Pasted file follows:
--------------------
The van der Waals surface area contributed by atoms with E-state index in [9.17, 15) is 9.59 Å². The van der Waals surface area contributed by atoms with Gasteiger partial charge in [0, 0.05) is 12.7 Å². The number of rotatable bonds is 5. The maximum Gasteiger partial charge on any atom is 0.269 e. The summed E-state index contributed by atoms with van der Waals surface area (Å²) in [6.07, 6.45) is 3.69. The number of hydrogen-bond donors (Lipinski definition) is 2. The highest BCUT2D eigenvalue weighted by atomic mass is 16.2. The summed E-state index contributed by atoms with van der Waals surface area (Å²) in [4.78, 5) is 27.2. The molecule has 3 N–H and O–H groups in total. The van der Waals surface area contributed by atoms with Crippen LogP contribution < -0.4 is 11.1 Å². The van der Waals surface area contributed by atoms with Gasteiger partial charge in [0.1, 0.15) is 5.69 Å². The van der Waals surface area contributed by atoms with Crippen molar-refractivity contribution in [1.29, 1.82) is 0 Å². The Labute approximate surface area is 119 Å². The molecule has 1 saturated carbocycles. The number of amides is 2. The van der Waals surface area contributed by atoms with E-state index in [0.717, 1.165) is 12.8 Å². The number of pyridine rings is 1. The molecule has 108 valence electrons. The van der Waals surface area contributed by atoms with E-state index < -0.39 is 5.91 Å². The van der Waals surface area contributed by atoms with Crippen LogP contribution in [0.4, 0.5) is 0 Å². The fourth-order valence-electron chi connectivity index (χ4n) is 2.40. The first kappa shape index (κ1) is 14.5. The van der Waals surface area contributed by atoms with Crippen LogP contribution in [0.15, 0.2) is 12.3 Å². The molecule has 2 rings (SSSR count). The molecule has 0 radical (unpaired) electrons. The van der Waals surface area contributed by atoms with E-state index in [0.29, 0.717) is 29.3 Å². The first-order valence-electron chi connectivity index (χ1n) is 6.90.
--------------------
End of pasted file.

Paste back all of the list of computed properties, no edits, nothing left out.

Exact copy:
The van der Waals surface area contributed by atoms with E-state index in [9.17, 15) is 9.59 Å². The van der Waals surface area contributed by atoms with Gasteiger partial charge in [0, 0.05) is 12.7 Å². The number of rotatable bonds is 5. The maximum Gasteiger partial charge on any atom is 0.269 e. The summed E-state index contributed by atoms with van der Waals surface area (Å²) in [6.07, 6.45) is 3.69. The number of hydrogen-bond donors (Lipinski definition) is 2. The highest BCUT2D eigenvalue weighted by atomic mass is 16.2. The summed E-state index contributed by atoms with van der Waals surface area (Å²) in [4.78, 5) is 27.2. The molecule has 3 N–H and O–H groups in total. The van der Waals surface area contributed by atoms with Crippen LogP contribution < -0.4 is 11.1 Å². The van der Waals surface area contributed by atoms with Gasteiger partial charge in [0.1, 0.15) is 5.69 Å². The van der Waals surface area contributed by atoms with Crippen molar-refractivity contribution in [1.29, 1.82) is 0 Å². The Labute approximate surface area is 119 Å². The molecule has 1 saturated carbocycles. The number of amides is 2. The van der Waals surface area contributed by atoms with E-state index in [0.717, 1.165) is 12.8 Å². The number of pyridine rings is 1. The molecule has 108 valence electrons. The van der Waals surface area contributed by atoms with E-state index < -0.39 is 5.91 Å². The van der Waals surface area contributed by atoms with Crippen LogP contribution in [0.4, 0.5) is 0 Å². The fourth-order valence-electron chi connectivity index (χ4n) is 2.40. The first kappa shape index (κ1) is 14.5. The van der Waals surface area contributed by atoms with Crippen LogP contribution in [0.15, 0.2) is 12.3 Å². The molecule has 2 rings (SSSR count). The molecule has 0 radical (unpaired) electrons. The van der Waals surface area contributed by atoms with E-state index in [0.29, 0.717) is 29.3 Å². The first-order valence-electron chi connectivity index (χ1n) is 6.90.